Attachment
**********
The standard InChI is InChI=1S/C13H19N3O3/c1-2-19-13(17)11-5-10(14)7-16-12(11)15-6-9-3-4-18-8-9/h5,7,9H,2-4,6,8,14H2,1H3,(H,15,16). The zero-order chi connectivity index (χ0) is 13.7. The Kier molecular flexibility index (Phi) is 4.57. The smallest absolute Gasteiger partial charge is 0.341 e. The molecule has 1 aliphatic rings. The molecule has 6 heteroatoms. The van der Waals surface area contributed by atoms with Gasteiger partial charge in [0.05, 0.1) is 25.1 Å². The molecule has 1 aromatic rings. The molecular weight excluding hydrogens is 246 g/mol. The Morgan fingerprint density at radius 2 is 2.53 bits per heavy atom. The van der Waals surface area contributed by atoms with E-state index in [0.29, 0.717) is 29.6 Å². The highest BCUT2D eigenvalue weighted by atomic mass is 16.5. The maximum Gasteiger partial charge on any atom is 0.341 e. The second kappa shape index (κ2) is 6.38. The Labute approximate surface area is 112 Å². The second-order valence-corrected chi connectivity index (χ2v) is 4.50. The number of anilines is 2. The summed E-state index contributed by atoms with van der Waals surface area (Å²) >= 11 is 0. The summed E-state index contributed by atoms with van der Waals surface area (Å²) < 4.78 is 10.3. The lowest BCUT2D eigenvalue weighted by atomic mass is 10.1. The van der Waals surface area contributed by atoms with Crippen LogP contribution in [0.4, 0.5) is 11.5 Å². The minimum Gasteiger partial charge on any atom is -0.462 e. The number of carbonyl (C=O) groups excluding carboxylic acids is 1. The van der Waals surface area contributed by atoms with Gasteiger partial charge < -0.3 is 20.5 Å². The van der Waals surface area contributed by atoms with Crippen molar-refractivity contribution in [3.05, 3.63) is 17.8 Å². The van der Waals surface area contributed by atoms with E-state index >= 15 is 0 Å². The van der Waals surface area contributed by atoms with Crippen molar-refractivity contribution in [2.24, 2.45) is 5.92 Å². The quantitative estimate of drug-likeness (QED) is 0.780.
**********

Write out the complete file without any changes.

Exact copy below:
The standard InChI is InChI=1S/C13H19N3O3/c1-2-19-13(17)11-5-10(14)7-16-12(11)15-6-9-3-4-18-8-9/h5,7,9H,2-4,6,8,14H2,1H3,(H,15,16). The zero-order chi connectivity index (χ0) is 13.7. The Kier molecular flexibility index (Phi) is 4.57. The smallest absolute Gasteiger partial charge is 0.341 e. The molecule has 1 aliphatic rings. The molecule has 6 heteroatoms. The van der Waals surface area contributed by atoms with Gasteiger partial charge in [0.05, 0.1) is 25.1 Å². The molecule has 1 aromatic rings. The molecular weight excluding hydrogens is 246 g/mol. The Morgan fingerprint density at radius 2 is 2.53 bits per heavy atom. The van der Waals surface area contributed by atoms with E-state index in [0.29, 0.717) is 29.6 Å². The highest BCUT2D eigenvalue weighted by atomic mass is 16.5. The maximum Gasteiger partial charge on any atom is 0.341 e. The second kappa shape index (κ2) is 6.38. The Labute approximate surface area is 112 Å². The second-order valence-corrected chi connectivity index (χ2v) is 4.50. The number of anilines is 2. The summed E-state index contributed by atoms with van der Waals surface area (Å²) >= 11 is 0. The summed E-state index contributed by atoms with van der Waals surface area (Å²) < 4.78 is 10.3. The lowest BCUT2D eigenvalue weighted by atomic mass is 10.1. The van der Waals surface area contributed by atoms with Crippen LogP contribution in [0.4, 0.5) is 11.5 Å². The minimum Gasteiger partial charge on any atom is -0.462 e. The number of carbonyl (C=O) groups excluding carboxylic acids is 1. The van der Waals surface area contributed by atoms with Gasteiger partial charge < -0.3 is 20.5 Å². The van der Waals surface area contributed by atoms with Crippen molar-refractivity contribution in [3.05, 3.63) is 17.8 Å². The van der Waals surface area contributed by atoms with E-state index >= 15 is 0 Å². The van der Waals surface area contributed by atoms with Crippen molar-refractivity contribution in [2.24, 2.45) is 5.92 Å². The quantitative estimate of drug-likeness (QED) is 0.780.